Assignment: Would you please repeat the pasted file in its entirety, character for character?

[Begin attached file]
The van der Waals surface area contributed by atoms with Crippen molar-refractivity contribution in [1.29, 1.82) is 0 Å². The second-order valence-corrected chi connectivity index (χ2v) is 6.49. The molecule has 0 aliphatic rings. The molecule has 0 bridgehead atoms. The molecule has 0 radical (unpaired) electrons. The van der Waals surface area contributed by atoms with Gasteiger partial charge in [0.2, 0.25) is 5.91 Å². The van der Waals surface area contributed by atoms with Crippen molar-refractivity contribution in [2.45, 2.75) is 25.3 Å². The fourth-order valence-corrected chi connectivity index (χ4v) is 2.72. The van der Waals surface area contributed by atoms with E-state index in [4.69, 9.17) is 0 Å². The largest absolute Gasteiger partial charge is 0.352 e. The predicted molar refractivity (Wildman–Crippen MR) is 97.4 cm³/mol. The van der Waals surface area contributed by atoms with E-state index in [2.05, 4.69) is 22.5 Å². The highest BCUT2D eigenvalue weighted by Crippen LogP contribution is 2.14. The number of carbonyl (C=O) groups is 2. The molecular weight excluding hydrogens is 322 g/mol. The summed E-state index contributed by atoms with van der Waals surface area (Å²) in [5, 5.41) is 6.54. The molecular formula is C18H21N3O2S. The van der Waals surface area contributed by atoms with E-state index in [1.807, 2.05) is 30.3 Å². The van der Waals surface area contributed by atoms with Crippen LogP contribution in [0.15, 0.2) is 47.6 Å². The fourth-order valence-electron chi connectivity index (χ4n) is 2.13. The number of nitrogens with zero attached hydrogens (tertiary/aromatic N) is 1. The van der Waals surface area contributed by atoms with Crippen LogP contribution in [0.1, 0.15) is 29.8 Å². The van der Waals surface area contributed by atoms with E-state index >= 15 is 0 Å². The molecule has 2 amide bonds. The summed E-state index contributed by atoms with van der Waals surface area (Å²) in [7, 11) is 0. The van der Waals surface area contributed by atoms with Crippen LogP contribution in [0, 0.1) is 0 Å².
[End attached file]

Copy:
The van der Waals surface area contributed by atoms with Crippen molar-refractivity contribution in [1.29, 1.82) is 0 Å². The second-order valence-corrected chi connectivity index (χ2v) is 6.49. The molecule has 0 aliphatic rings. The molecule has 0 bridgehead atoms. The molecule has 0 radical (unpaired) electrons. The van der Waals surface area contributed by atoms with Gasteiger partial charge in [0.2, 0.25) is 5.91 Å². The van der Waals surface area contributed by atoms with Crippen molar-refractivity contribution in [2.45, 2.75) is 25.3 Å². The fourth-order valence-corrected chi connectivity index (χ4v) is 2.72. The van der Waals surface area contributed by atoms with E-state index in [4.69, 9.17) is 0 Å². The largest absolute Gasteiger partial charge is 0.352 e. The predicted molar refractivity (Wildman–Crippen MR) is 97.4 cm³/mol. The van der Waals surface area contributed by atoms with E-state index in [2.05, 4.69) is 22.5 Å². The highest BCUT2D eigenvalue weighted by Crippen LogP contribution is 2.14. The number of carbonyl (C=O) groups is 2. The molecular weight excluding hydrogens is 322 g/mol. The summed E-state index contributed by atoms with van der Waals surface area (Å²) in [5, 5.41) is 6.54. The molecular formula is C18H21N3O2S. The van der Waals surface area contributed by atoms with E-state index in [1.807, 2.05) is 30.3 Å². The van der Waals surface area contributed by atoms with Crippen LogP contribution in [0.15, 0.2) is 47.6 Å². The fourth-order valence-electron chi connectivity index (χ4n) is 2.13. The number of nitrogens with zero attached hydrogens (tertiary/aromatic N) is 1. The van der Waals surface area contributed by atoms with Crippen LogP contribution in [0.1, 0.15) is 29.8 Å². The van der Waals surface area contributed by atoms with E-state index >= 15 is 0 Å². The molecule has 2 amide bonds. The summed E-state index contributed by atoms with van der Waals surface area (Å²) in [7, 11) is 0. The van der Waals surface area contributed by atoms with Crippen LogP contribution in [0, 0.1) is 0 Å².